In 1978, would-be German investors lured the Bateses to Vienna to discuss a project idea, then occupied Sealand while they were gone. The family and friends swooped back in at dawn to reconquer their principality and imprisoned one of the pirates for nearly two months, forcing him to “wash the loos and make coffee,” Joan Bates said.

They denied a German consul’s appeal for his release but eventually got tired of him and let him go.

The Bateses subsequently modernized Sealand and furnished it with creature comforts. Double-glazed glass was installed over the windows in their living quarters to keep out cold winds. They brought in generators and replaced the coal stoves with electric ones. Mobile telephones eased communications with the British mainland.

They also hired a team of security guards, retired members of the British military, to ensure that the platform would be protected at all times--never imagining that someone could take over Sealand without seizing the platform.

Puzzling Passports

The first hint of a Sealand clone, in Roy Bates’ recollection, came after the 1997 murder of fashion designer Gianni Versace and the suicide of his killer, Andrew Cunanan, on a Miami houseboat. Police said the German businessman who owned the boat had a Sealand passport and diplomatic license plates.

Bates was puzzled, he says, because he had issued passports only to a few hundred friends and collaborators and didn’t know the German businessman.

Yet thousands of black-bound Sealand passports embossed with the Bates seal--two crowned sea creatures--were turning up everywhere from Asia to Eastern Europe. About 4,000 were sold in Hong Kong as many residents scrambled to obtain foreign documents before Britain handed the colony over to China in 1997.

Then, about a year ago, a friend called Bates from the United States to say he had seen Sealand’s Web site, which boasted 160,000 citizens and several foreign embassies. The prince and princess of Sealand didn’t have embassies--or a Web site.

“I wrote [to the site] asking them what they thought they were doing,” Michael Bates told Spanish Television. Someone claiming close ties to Spain’s King Juan Carlos I wrote back that they were “working in the interest of my family and doing all kinds of wonderful things,” he said.

The mystery began to unravel in March after the Civil Guard, Spain’s paramilitary police, arrested a flamenco nightclub owner for selling diluted gasoline at his Madrid filling station. Identifying himself as Sealand’s “consul,” he produced a diplomatic passport and tried to claim immunity from prosecution.

A check with Spain’s Foreign Ministry turned up no such country, prompting investigators to treat Sealand as a criminal gang.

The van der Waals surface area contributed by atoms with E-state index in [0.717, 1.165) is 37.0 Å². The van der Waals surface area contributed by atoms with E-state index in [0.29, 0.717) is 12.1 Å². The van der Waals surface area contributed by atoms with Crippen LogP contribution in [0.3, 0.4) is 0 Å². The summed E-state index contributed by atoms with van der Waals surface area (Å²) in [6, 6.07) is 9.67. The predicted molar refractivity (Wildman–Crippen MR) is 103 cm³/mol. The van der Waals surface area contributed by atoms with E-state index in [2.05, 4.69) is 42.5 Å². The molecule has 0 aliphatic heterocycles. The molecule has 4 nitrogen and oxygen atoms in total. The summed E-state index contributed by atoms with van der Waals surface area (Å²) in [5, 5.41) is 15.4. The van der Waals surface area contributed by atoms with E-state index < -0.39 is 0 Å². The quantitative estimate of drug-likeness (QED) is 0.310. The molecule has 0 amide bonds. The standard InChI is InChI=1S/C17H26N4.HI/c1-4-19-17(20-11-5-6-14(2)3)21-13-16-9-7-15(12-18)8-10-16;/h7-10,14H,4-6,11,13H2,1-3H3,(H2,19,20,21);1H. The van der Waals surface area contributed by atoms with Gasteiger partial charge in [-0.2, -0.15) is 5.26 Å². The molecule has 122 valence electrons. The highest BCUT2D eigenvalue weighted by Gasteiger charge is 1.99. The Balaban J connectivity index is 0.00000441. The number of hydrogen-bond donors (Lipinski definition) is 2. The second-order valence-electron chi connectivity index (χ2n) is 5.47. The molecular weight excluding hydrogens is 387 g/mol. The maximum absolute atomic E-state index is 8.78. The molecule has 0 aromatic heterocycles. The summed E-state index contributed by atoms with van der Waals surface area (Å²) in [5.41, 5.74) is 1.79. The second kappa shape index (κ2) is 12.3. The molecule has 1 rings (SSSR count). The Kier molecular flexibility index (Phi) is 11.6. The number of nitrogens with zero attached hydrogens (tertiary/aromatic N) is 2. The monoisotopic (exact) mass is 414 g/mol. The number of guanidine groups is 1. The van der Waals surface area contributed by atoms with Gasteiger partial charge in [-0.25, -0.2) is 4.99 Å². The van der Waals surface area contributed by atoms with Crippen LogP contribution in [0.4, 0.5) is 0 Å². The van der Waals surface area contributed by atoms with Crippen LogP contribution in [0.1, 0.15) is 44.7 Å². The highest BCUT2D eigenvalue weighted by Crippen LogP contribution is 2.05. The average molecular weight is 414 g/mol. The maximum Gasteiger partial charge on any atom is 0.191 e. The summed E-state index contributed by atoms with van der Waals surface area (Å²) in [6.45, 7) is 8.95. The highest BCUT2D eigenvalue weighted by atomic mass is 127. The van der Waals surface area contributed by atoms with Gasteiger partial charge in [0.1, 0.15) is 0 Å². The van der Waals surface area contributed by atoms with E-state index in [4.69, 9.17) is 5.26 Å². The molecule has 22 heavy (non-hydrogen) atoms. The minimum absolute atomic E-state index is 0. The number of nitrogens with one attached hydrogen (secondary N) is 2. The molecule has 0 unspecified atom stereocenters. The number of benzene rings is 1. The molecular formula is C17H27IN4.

Police raided three Sealand offices and a shop that made Sealand license plates. Sealand operatives, they reported, had sold diplomatic credentials to Moroccan hashish smugglers, negotiated with Russian arms dealers and tried to channel millions of dollars through three Spanish banks for mysterious Russian and Iraqi clients. About 80 people are accused of committing fraud, falsifying documents and usurping public functions.

Police in the United States, Britain, France, Germany, Slovenia, Russia and Romania have been asked to question suspects who may have distributed Sealand documents--including some with false identities.

Roy Bates denies any links to the busted Sealand gang, and Spanish police say no one in his family is a suspect.

“They’re stealing our name, and they’re stealing from other people,” Joan Bates said. “How disgusting can you get?”

But noting that theirs is a “small country” with few resources, the couple said they are dependent on foreign authorities to control impostors involved in illegal activities.

German Intrigue

According to Spanish investigators, the German investors-turned-invaders decided to avenge their 1978 defeat on the platform by appropriating Sealand’s name and symbols. They began offering passports, diplomatic credentials, driver’s licenses, shipping documents and university degrees for up to $55,000 apiece, later setting up a Web site to advertise their wares.

Friedbert Ley, a German businessman who registered the site in 1998, says he was not involved in the ill-fated invasion but has been fascinated by Sealand for a quarter of a century. His site,, credits Bates with founding Sealand but omits the prince and princess--whose site is at its hierarchy.

“This was just a big joke for me,” the German said. “If some criminals misused our symbols, there’s nothing I could or should have done about that.”

Germany, like many other countries, does not outlaw the issue and sale of “fantasy documents.”

But crimes such as the Versace killing and the collapse of East European pyramid schemes finally raised serious questions about Sealand citizenship. An Austrian couple using Sealand passports, apparently purchased in Germany, opened a bank account in Slovenia under false names for laundering pyramid profits.